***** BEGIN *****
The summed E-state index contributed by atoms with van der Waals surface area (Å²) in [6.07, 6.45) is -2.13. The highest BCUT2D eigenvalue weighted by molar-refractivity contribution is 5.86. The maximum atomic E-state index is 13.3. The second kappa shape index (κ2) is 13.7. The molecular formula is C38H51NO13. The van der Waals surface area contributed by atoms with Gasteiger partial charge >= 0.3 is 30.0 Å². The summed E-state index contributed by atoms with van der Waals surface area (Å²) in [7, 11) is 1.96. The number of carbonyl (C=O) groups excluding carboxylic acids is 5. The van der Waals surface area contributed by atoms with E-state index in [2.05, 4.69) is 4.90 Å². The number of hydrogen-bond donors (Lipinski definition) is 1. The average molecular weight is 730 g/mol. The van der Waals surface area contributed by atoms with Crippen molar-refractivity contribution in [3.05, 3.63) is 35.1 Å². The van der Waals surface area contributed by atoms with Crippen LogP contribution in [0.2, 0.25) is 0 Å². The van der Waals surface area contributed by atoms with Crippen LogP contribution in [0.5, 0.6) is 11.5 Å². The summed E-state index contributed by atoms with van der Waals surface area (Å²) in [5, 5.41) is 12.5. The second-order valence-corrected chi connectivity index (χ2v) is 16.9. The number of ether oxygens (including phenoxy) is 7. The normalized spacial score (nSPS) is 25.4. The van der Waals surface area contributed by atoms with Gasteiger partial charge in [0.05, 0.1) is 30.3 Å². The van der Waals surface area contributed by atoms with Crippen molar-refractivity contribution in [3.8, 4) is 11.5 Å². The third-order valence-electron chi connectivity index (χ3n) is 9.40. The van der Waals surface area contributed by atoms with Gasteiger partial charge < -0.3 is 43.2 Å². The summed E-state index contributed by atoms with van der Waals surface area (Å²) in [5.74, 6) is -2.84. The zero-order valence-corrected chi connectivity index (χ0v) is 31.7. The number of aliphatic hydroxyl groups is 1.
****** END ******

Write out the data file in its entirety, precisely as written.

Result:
The summed E-state index contributed by atoms with van der Waals surface area (Å²) in [6.07, 6.45) is -2.13. The highest BCUT2D eigenvalue weighted by molar-refractivity contribution is 5.86. The maximum atomic E-state index is 13.3. The second kappa shape index (κ2) is 13.7. The molecular formula is C38H51NO13. The van der Waals surface area contributed by atoms with Gasteiger partial charge >= 0.3 is 30.0 Å². The summed E-state index contributed by atoms with van der Waals surface area (Å²) in [7, 11) is 1.96. The number of carbonyl (C=O) groups excluding carboxylic acids is 5. The van der Waals surface area contributed by atoms with E-state index in [2.05, 4.69) is 4.90 Å². The number of hydrogen-bond donors (Lipinski definition) is 1. The average molecular weight is 730 g/mol. The van der Waals surface area contributed by atoms with Crippen molar-refractivity contribution in [3.05, 3.63) is 35.1 Å². The van der Waals surface area contributed by atoms with Crippen LogP contribution in [0.2, 0.25) is 0 Å². The van der Waals surface area contributed by atoms with Crippen LogP contribution in [0.5, 0.6) is 11.5 Å². The summed E-state index contributed by atoms with van der Waals surface area (Å²) in [5, 5.41) is 12.5. The second-order valence-corrected chi connectivity index (χ2v) is 16.9. The number of ether oxygens (including phenoxy) is 7. The normalized spacial score (nSPS) is 25.4. The van der Waals surface area contributed by atoms with Gasteiger partial charge in [0.05, 0.1) is 30.3 Å². The van der Waals surface area contributed by atoms with Crippen molar-refractivity contribution in [3.8, 4) is 11.5 Å². The third-order valence-electron chi connectivity index (χ3n) is 9.40. The van der Waals surface area contributed by atoms with Gasteiger partial charge < -0.3 is 43.2 Å². The summed E-state index contributed by atoms with van der Waals surface area (Å²) in [5.74, 6) is -2.84. The zero-order valence-corrected chi connectivity index (χ0v) is 31.7. The number of aliphatic hydroxyl groups is 1.